Raising your tenant’s rent
When it comes to managing apartments, keeping your rents at market rates is key to maximizing your profit potential. But even the most disciplined landlord will occasionally find they are selling themselves short on their rents. Whether this is because a specific tenant has occupied a given apartment for a long time, or expenses have risen, you might encounter the need to raise rents. Luckily, as long as there is no term lease in place, rents can be raised at any time. However, if you have quality tenants that you wish to retain, the situation can be delicate. Handled improperly, increasing rents can lead to a mass exodus at your property.
One method you can employ to mitigate your losses is to gradually increase the rent. The shock of a $100 a month jump in rent will scare off many tenants, but if you enforce this increase gradually over six months or a year, you may be able to ease the process of transition. Financial incentives, such as a discounted rent for a month, can help to ease the “sticker-shock.” If a tenant is significantly below market, however, it is sometimes best to simply push through the price increase in one push. These tenants will end up moving out anyway so pushing the rent at a controlled time of the year, such as the spring, might be the best move. If the tenant leaves, you’ll be renting the unit at a good time of the year. If they stay, that’s good too.
Another good way to soften the blow is to have the rent increase coincide with improvements to the property. Your tenants will view a raise in rent more favorably if they witness a tangible reason for it. On the same note, being proactive in performing maintenance, can also help justify the increase too. Tenants often remember getting good service, but they never forget poor service.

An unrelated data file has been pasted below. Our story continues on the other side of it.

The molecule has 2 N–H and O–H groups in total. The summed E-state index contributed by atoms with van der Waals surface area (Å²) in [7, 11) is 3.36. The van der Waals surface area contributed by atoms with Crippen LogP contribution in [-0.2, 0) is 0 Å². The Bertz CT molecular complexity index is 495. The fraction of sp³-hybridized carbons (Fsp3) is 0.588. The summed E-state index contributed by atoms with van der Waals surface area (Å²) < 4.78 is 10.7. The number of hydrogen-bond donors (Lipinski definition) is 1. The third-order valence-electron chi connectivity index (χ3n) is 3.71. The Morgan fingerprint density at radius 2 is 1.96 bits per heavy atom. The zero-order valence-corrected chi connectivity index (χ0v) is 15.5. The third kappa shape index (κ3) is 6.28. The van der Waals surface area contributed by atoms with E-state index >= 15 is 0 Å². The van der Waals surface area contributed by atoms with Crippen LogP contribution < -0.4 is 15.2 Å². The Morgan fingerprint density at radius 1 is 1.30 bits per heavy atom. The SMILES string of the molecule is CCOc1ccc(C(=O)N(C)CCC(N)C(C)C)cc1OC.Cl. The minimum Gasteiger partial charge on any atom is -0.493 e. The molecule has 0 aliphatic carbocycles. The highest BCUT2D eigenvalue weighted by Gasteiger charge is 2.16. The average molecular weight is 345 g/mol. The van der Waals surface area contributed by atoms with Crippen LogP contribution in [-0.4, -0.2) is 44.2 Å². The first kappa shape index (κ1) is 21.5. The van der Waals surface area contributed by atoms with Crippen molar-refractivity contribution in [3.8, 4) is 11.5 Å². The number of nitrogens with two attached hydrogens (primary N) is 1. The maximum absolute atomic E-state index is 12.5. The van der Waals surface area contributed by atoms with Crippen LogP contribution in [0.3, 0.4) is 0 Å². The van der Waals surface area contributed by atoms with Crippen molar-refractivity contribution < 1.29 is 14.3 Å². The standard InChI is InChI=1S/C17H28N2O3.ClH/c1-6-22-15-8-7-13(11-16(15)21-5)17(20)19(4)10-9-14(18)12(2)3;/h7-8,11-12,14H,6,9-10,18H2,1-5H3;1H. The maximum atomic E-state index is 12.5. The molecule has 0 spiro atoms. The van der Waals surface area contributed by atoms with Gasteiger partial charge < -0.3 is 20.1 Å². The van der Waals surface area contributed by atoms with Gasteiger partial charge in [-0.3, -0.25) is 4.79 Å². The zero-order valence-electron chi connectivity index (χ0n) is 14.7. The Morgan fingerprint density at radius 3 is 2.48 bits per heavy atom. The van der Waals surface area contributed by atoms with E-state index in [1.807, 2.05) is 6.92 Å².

The final key to retaining tenants is good old-fashioned honesty. If you simply post a notice on the tenants door saying that you will be raising their rent significantly, their likely response will be one of annoyance. Do them the courtesy of explaining why you are raising their rent, whether verbally or in writing. A personal call or visit is more likely to achieve the desired affect than an impersonal written notice. And if they decide to leave; a tenant treated with courtesy is more likely to show you the same in kind. And decreases the chances of the tenant damaging the unit or mailing on their last month’s rent.
Finally, be sure not to scare off too many tenants at once. If your entire building is below-market, raise the rents of your units one at a time to avoid having too many vacancies. The fact is, you should be prepared to lose some of your tenants when raising rents. Just remember that owning rental properties is a business. Just like any business, you need charge a reasonable price for a reasonable product. If you maintain this balance, both you and your tenants will be better for it.